In his first interview since becoming Domino's Pizza IT director last September, Colin Rees talks to Computer Weekly about the fast-food chain's IT agenda
Domino's Pizza is preparing for its first experience of IT outsourcing, as it focuses on continued innovation to meet the demands of its impressive online growth.
The UK's biggest pizza delivery firm reported a 17.8% year-on-year increase in total sales for the 13 weeks leading up to Christmas, with its online business growing by 63% to £128m.
To lead the technology plans supporting the firm's expansion, web veteran Colin Rees was hired to replace former IT director Jane Kimberlin, who left Domino's in May 2009 to form her own consultancy.
Rees started his career in retail IT in the mid-1980s at Argos, where he spent a decade. After that, he held senior positions at companies such as News International and businesses with a strong web presence, such as easyJet and lingerie retailer Figleaves.com.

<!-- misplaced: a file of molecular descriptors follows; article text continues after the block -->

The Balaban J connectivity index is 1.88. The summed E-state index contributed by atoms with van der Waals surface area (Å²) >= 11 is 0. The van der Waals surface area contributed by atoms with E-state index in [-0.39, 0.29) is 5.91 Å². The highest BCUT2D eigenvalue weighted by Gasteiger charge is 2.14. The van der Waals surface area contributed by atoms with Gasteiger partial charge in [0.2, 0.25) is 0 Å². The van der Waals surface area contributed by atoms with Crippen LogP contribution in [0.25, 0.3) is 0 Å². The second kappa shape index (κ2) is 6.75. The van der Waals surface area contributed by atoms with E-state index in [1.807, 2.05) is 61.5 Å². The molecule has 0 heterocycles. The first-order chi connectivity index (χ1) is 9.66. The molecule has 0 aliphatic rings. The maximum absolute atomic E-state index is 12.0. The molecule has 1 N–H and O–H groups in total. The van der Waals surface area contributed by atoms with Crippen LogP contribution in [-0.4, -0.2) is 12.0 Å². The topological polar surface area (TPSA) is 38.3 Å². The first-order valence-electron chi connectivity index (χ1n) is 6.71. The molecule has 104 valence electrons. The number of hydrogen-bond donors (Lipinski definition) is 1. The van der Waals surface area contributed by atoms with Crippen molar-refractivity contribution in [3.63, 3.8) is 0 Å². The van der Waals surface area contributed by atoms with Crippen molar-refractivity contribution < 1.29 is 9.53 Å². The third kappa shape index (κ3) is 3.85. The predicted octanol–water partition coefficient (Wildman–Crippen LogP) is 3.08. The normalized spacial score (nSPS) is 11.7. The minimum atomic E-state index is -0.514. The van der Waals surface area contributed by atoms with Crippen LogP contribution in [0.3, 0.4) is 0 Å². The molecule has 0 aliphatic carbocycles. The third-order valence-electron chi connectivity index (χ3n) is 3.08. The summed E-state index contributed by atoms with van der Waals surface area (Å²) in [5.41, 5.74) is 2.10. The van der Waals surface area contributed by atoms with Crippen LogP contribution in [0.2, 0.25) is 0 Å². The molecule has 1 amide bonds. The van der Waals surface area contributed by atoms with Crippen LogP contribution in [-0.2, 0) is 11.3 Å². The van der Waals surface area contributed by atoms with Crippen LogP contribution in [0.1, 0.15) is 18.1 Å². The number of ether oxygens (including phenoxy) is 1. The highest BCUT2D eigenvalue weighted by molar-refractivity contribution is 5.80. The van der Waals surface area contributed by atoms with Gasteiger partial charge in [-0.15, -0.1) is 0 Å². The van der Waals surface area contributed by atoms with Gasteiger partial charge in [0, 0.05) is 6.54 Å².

"I will be using my grounding and lessons learnt over several years at easyJet, a fast-moving company that is continually using digital technologies to drive the business forward," he told Computer Weekly.
Rees' job will involve maintaining the company's innovation edge, as well as controlling technology costs and "keeping the show on the road" which, he says, is a challenge in itself.
Out with commodity IT
Rees will be looking to outsource as many commodity tasks in IT as possible, and the 2011 agenda will see significant activity in the back-end infrastructure.
The first area that will see change is Domino's datacentre, which is located in Milton Keynes and hosts about 100 servers supplied by Dell.
"Online sales have been up 60% and the growth has been phenomenal, so we will have to scale up the infrastructure to cope with that on a regular basis," says Rees.
"We are looking for partners to help us run an externally-hosted datacentre, so that will be a change in strategy for us. The goal there is to give the internal team more time to focus on innovation."